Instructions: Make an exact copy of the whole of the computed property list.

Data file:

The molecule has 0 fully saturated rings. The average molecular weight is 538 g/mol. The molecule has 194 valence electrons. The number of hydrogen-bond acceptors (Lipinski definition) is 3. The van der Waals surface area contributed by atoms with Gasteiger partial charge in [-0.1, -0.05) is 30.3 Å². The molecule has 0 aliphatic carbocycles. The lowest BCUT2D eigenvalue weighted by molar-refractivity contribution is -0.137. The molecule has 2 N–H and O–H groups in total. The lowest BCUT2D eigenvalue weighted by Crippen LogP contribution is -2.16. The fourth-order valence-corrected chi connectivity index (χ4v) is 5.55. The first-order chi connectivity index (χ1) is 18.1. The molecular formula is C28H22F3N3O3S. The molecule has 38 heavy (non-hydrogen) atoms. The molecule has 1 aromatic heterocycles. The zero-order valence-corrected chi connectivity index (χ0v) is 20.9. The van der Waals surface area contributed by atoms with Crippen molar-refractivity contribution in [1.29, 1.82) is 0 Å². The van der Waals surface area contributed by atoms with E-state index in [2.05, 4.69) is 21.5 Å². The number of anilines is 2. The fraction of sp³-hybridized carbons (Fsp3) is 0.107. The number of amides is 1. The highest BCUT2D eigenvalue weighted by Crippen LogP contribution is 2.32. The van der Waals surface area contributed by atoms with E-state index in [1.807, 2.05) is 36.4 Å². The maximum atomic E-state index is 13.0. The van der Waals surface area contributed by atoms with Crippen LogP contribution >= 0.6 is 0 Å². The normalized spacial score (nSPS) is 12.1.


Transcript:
The molecule has 0 fully saturated rings. The average molecular weight is 538 g/mol. The molecule has 194 valence electrons. The number of hydrogen-bond acceptors (Lipinski definition) is 3. The van der Waals surface area contributed by atoms with Gasteiger partial charge in [-0.1, -0.05) is 30.3 Å². The molecule has 0 aliphatic carbocycles. The lowest BCUT2D eigenvalue weighted by molar-refractivity contribution is -0.137. The molecule has 2 N–H and O–H groups in total. The lowest BCUT2D eigenvalue weighted by Crippen LogP contribution is -2.16. The fourth-order valence-corrected chi connectivity index (χ4v) is 5.55. The first-order chi connectivity index (χ1) is 18.1. The molecular formula is C28H22F3N3O3S. The molecule has 38 heavy (non-hydrogen) atoms. The molecule has 1 aromatic heterocycles. The zero-order valence-corrected chi connectivity index (χ0v) is 20.9. The van der Waals surface area contributed by atoms with Crippen molar-refractivity contribution in [1.29, 1.82) is 0 Å². The van der Waals surface area contributed by atoms with E-state index in [2.05, 4.69) is 21.5 Å². The number of anilines is 2. The fraction of sp³-hybridized carbons (Fsp3) is 0.107. The number of amides is 1. The highest BCUT2D eigenvalue weighted by Crippen LogP contribution is 2.32. The van der Waals surface area contributed by atoms with E-state index in [1.807, 2.05) is 36.4 Å². The maximum atomic E-state index is 13.0. The van der Waals surface area contributed by atoms with Crippen LogP contribution >= 0.6 is 0 Å². The normalized spacial score (nSPS) is 12.1.